What's the "cash" interest rate on "gifts" these days?
Member
Jun 26, 2019
376 posts
338 upvotes
randomnick wrote: Is it a problem if they took it out of their available LOC? It’s not a loan that they are requiring us to pay.
As previously stated, the main party that is interested in this will be your mortgage provider. In order to evaluate your application and finalize it, if you need this $50k to qualify for the mortgage, they will require your family to sign a gift letter stating that this money has been given to you as a gift (ie, you owe them nothing). Alternatively, they could set it up as a 2nd mortgage or a loan to you at 0% interest or something, but this may impact your ability to qualify.

All in all, your mortgage provider won't care too much where the money came from, more so that its yours and they can verify where it came from. Ie it was gifted to you and was legally obtained.
Deal Addict
Jan 15, 2017
3381 posts
2722 upvotes
randomnick wrote: Is it a problem if they took it out of their available LOC? It’s not a loan that they are requiring us to pay.
You should pose your question to the mortgage thread. CMHC recently made changes that disallowed borrowed down payments. While gifted down payments are still allowed, I don't know how CMHC would feel about the gifted down payment being borrowed.
Member
Jun 26, 2019
376 posts
338 upvotes
skeet50 wrote: While gifted down payments are still allowed, I don't know how CMHC would feel about the gifted down payment being borrowed.
I think the key thing about a gift, is as soon as the money is gifted, it does not count as being leveraged/loaned/factored into any ratios/etc. Therefore it would just count as a cash down payment, and on a completely unrelated note, the person who gifted the money would have leveraged themselves, but the money is separate.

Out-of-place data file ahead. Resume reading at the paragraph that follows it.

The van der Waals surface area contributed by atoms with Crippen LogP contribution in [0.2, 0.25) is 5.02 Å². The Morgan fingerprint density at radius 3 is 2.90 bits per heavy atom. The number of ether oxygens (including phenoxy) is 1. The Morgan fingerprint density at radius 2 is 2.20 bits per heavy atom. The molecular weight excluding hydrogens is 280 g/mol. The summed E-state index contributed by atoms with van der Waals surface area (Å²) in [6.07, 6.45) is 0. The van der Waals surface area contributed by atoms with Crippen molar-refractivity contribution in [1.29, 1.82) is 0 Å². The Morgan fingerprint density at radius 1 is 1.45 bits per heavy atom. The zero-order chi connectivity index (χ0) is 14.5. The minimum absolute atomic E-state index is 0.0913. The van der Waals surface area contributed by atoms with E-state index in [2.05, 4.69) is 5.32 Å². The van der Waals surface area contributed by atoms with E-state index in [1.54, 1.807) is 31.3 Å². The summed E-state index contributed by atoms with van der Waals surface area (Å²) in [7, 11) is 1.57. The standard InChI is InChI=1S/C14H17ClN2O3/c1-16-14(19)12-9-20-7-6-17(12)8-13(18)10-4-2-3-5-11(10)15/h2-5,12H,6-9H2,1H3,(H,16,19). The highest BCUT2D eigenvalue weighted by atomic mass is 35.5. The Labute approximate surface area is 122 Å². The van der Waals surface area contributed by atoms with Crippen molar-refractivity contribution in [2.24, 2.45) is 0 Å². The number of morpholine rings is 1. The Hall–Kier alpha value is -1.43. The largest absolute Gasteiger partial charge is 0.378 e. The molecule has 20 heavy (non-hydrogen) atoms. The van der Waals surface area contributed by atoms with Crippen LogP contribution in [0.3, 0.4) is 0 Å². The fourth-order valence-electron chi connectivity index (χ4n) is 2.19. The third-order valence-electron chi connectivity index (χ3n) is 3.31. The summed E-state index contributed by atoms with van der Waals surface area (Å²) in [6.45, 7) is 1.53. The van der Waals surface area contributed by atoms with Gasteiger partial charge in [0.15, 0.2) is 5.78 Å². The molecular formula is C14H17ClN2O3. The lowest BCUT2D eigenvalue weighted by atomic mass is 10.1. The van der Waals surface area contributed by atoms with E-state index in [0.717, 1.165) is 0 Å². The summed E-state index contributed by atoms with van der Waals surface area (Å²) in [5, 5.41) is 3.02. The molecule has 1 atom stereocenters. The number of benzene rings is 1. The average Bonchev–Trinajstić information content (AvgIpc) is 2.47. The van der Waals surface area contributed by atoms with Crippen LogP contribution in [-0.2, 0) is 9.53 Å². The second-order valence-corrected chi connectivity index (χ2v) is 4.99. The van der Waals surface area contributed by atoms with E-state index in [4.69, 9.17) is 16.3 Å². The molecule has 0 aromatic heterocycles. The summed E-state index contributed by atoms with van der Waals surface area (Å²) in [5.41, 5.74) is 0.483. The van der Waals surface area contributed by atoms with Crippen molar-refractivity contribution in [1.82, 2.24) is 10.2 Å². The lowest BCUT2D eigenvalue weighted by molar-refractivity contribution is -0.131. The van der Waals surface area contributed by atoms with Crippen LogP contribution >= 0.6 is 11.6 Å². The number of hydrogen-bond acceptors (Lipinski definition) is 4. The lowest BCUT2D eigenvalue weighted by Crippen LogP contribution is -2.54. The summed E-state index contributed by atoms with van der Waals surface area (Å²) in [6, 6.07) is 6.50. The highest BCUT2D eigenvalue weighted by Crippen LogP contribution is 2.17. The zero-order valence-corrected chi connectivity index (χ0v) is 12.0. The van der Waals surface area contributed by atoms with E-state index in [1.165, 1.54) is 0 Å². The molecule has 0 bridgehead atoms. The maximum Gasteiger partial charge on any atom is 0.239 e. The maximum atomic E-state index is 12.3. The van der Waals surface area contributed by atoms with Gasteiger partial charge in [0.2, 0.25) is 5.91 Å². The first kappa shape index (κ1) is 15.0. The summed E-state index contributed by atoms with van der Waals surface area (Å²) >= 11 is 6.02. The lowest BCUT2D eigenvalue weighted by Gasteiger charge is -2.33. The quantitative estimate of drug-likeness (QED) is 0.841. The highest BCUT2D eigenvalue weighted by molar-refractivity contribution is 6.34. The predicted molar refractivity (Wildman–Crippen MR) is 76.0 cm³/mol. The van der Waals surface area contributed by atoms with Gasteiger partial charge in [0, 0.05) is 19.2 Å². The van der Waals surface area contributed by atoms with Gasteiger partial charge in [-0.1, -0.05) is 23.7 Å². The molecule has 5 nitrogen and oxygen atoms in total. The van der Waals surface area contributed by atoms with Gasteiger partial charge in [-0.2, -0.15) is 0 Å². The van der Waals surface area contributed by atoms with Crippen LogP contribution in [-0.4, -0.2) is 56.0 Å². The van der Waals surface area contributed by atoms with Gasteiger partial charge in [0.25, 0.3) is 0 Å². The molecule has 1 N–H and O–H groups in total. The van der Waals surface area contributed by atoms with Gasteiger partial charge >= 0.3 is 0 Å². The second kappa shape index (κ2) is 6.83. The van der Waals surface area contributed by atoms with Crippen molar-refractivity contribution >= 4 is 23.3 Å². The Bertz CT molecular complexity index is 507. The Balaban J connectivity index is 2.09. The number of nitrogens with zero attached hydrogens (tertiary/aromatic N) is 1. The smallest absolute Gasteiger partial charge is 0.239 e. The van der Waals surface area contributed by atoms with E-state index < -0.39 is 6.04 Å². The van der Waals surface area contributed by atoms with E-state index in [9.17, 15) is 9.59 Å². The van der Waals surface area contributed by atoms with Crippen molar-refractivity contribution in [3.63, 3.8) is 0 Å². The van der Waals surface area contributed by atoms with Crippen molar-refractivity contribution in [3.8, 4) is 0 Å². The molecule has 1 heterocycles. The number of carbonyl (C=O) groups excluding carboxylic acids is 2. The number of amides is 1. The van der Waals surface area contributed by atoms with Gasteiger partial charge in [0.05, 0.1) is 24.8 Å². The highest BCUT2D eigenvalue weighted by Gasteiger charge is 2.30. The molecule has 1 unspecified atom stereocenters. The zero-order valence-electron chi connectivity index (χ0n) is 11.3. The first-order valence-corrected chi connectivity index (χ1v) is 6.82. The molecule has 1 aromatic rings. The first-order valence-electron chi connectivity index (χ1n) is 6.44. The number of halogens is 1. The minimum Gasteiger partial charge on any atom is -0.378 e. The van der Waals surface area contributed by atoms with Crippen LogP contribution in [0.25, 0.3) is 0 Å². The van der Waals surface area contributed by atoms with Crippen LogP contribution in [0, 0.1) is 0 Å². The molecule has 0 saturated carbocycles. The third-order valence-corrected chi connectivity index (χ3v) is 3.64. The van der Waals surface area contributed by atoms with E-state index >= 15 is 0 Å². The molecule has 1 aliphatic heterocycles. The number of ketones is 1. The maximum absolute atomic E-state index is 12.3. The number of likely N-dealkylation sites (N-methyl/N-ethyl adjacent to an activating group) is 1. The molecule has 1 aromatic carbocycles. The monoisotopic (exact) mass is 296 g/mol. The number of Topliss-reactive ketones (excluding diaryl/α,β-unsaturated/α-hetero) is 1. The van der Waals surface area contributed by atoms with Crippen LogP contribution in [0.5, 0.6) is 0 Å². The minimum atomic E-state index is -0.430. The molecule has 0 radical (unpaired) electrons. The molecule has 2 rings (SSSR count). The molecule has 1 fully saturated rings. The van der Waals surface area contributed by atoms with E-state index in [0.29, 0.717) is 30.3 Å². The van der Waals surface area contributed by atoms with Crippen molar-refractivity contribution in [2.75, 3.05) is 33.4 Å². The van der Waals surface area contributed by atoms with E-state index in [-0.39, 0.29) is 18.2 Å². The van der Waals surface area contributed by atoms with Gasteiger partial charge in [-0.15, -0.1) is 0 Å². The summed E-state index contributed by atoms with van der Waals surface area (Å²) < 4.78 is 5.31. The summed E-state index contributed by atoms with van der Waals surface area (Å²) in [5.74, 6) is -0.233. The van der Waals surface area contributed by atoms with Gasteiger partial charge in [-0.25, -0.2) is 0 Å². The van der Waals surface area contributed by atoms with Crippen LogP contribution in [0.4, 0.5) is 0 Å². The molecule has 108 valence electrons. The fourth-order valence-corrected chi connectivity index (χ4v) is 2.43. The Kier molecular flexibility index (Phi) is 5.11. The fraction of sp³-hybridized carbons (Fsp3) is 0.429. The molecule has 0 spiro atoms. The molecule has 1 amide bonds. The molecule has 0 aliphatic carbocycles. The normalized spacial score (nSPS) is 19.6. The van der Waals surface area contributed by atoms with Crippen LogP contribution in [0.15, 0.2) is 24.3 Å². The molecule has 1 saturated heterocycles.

These things said, in the past, there has been precedent set in the case of bankruptcies that some creditors are allowed to pursue gifts given. So if the person who borrowed the money and gifted it to you, claimed bankruptcy, it is possible that someone could come after that gift.
Deal Addict
Jan 15, 2017
3381 posts
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SubjectivelyObjective wrote: I think the key thing about a gift, is as soon as the money is gifted, it does not count as being leveraged/loaned/factored into any ratios/etc. Therefore it would just count as a cash down payment, and on a completely unrelated note, the person who gifted the money would have leveraged themselves, but the money is separate.

These things said, in the past, there has been precedent set in the case of bankruptcies that some creditors are allowed to pursue gifts given. So if the person who borrowed the money and gifted it to you, claimed bankruptcy, it is possible that someone could come after that gift.
I'm not sure exactly how the CMHC is applying this recent change to policy which is why I suggested that the OP pose the question to the mortgage experts.